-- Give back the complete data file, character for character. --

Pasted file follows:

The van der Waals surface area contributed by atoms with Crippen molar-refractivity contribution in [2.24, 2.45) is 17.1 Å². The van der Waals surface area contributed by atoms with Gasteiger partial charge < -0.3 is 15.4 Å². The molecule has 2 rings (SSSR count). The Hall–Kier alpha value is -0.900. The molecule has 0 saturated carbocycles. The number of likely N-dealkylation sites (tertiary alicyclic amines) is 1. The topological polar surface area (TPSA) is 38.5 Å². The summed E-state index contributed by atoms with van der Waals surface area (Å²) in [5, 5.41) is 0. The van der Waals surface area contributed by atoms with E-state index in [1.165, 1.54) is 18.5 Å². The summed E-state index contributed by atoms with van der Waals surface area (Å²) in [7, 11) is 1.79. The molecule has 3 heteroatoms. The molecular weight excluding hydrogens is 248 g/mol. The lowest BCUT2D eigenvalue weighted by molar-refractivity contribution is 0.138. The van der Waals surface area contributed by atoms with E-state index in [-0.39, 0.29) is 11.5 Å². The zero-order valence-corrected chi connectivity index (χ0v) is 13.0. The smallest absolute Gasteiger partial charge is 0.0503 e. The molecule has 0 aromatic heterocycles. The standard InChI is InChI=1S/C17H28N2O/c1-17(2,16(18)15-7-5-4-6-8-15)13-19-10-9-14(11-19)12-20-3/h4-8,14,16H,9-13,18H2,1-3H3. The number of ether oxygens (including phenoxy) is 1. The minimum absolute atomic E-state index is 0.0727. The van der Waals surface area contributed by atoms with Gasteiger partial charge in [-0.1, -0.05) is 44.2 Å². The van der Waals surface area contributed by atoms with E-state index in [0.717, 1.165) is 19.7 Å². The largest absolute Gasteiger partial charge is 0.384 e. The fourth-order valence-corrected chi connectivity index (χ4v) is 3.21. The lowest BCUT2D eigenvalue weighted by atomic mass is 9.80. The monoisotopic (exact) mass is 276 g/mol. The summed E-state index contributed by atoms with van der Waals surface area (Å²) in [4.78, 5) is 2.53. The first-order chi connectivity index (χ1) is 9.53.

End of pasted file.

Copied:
The van der Waals surface area contributed by atoms with Crippen molar-refractivity contribution in [2.24, 2.45) is 17.1 Å². The van der Waals surface area contributed by atoms with Gasteiger partial charge < -0.3 is 15.4 Å². The molecule has 2 rings (SSSR count). The Hall–Kier alpha value is -0.900. The molecule has 0 saturated carbocycles. The number of likely N-dealkylation sites (tertiary alicyclic amines) is 1. The topological polar surface area (TPSA) is 38.5 Å². The summed E-state index contributed by atoms with van der Waals surface area (Å²) in [5, 5.41) is 0. The van der Waals surface area contributed by atoms with E-state index in [1.165, 1.54) is 18.5 Å². The summed E-state index contributed by atoms with van der Waals surface area (Å²) in [7, 11) is 1.79. The molecule has 3 heteroatoms. The molecular weight excluding hydrogens is 248 g/mol. The lowest BCUT2D eigenvalue weighted by molar-refractivity contribution is 0.138. The van der Waals surface area contributed by atoms with E-state index in [-0.39, 0.29) is 11.5 Å². The zero-order valence-corrected chi connectivity index (χ0v) is 13.0. The smallest absolute Gasteiger partial charge is 0.0503 e. The molecule has 0 aromatic heterocycles. The standard InChI is InChI=1S/C17H28N2O/c1-17(2,16(18)15-7-5-4-6-8-15)13-19-10-9-14(11-19)12-20-3/h4-8,14,16H,9-13,18H2,1-3H3. The number of ether oxygens (including phenoxy) is 1. The minimum absolute atomic E-state index is 0.0727. The van der Waals surface area contributed by atoms with Gasteiger partial charge in [-0.1, -0.05) is 44.2 Å². The van der Waals surface area contributed by atoms with E-state index in [0.717, 1.165) is 19.7 Å². The largest absolute Gasteiger partial charge is 0.384 e. The fourth-order valence-corrected chi connectivity index (χ4v) is 3.21. The lowest BCUT2D eigenvalue weighted by atomic mass is 9.80. The monoisotopic (exact) mass is 276 g/mol. The summed E-state index contributed by atoms with van der Waals surface area (Å²) in [4.78, 5) is 2.53. The first-order chi connectivity index (χ1) is 9.53.